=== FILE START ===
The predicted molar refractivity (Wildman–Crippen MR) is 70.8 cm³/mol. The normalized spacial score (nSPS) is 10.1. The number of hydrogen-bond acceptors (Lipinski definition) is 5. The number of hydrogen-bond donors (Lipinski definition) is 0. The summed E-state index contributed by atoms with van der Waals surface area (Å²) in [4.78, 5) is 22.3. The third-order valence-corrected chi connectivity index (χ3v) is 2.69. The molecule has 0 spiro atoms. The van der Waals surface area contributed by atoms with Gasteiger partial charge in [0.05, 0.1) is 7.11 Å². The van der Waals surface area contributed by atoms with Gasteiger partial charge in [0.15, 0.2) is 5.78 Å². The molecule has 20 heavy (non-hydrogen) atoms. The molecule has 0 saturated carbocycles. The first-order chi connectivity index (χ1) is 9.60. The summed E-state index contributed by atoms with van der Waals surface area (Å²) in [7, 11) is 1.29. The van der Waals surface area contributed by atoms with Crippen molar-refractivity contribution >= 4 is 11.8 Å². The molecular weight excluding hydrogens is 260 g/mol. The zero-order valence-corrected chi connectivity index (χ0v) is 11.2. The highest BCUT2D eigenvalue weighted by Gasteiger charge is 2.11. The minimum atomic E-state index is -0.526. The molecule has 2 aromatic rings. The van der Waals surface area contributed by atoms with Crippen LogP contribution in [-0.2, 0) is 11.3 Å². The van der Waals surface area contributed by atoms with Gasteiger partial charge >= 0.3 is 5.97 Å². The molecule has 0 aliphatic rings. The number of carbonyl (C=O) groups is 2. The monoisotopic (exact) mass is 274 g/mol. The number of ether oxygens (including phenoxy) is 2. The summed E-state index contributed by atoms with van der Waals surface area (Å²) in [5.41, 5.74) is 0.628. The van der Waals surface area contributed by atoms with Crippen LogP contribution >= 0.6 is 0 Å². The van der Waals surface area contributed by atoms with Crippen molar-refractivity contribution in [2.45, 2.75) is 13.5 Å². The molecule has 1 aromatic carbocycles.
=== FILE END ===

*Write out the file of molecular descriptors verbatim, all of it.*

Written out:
The predicted molar refractivity (Wildman–Crippen MR) is 70.8 cm³/mol. The normalized spacial score (nSPS) is 10.1. The number of hydrogen-bond acceptors (Lipinski definition) is 5. The number of hydrogen-bond donors (Lipinski definition) is 0. The summed E-state index contributed by atoms with van der Waals surface area (Å²) in [4.78, 5) is 22.3. The third-order valence-corrected chi connectivity index (χ3v) is 2.69. The molecule has 0 spiro atoms. The van der Waals surface area contributed by atoms with Gasteiger partial charge in [0.05, 0.1) is 7.11 Å². The van der Waals surface area contributed by atoms with Gasteiger partial charge in [0.15, 0.2) is 5.78 Å². The molecule has 20 heavy (non-hydrogen) atoms. The molecule has 0 saturated carbocycles. The first-order chi connectivity index (χ1) is 9.60. The summed E-state index contributed by atoms with van der Waals surface area (Å²) in [7, 11) is 1.29. The van der Waals surface area contributed by atoms with Crippen molar-refractivity contribution >= 4 is 11.8 Å². The molecular weight excluding hydrogens is 260 g/mol. The zero-order valence-corrected chi connectivity index (χ0v) is 11.2. The highest BCUT2D eigenvalue weighted by Gasteiger charge is 2.11. The minimum atomic E-state index is -0.526. The molecule has 2 aromatic rings. The van der Waals surface area contributed by atoms with Crippen LogP contribution in [-0.2, 0) is 11.3 Å². The van der Waals surface area contributed by atoms with Gasteiger partial charge >= 0.3 is 5.97 Å². The molecule has 0 aliphatic rings. The number of carbonyl (C=O) groups is 2. The monoisotopic (exact) mass is 274 g/mol. The number of ether oxygens (including phenoxy) is 2. The summed E-state index contributed by atoms with van der Waals surface area (Å²) in [5.41, 5.74) is 0.628. The van der Waals surface area contributed by atoms with Crippen LogP contribution >= 0.6 is 0 Å². The van der Waals surface area contributed by atoms with Crippen molar-refractivity contribution in [2.45, 2.75) is 13.5 Å². The molecule has 1 aromatic carbocycles.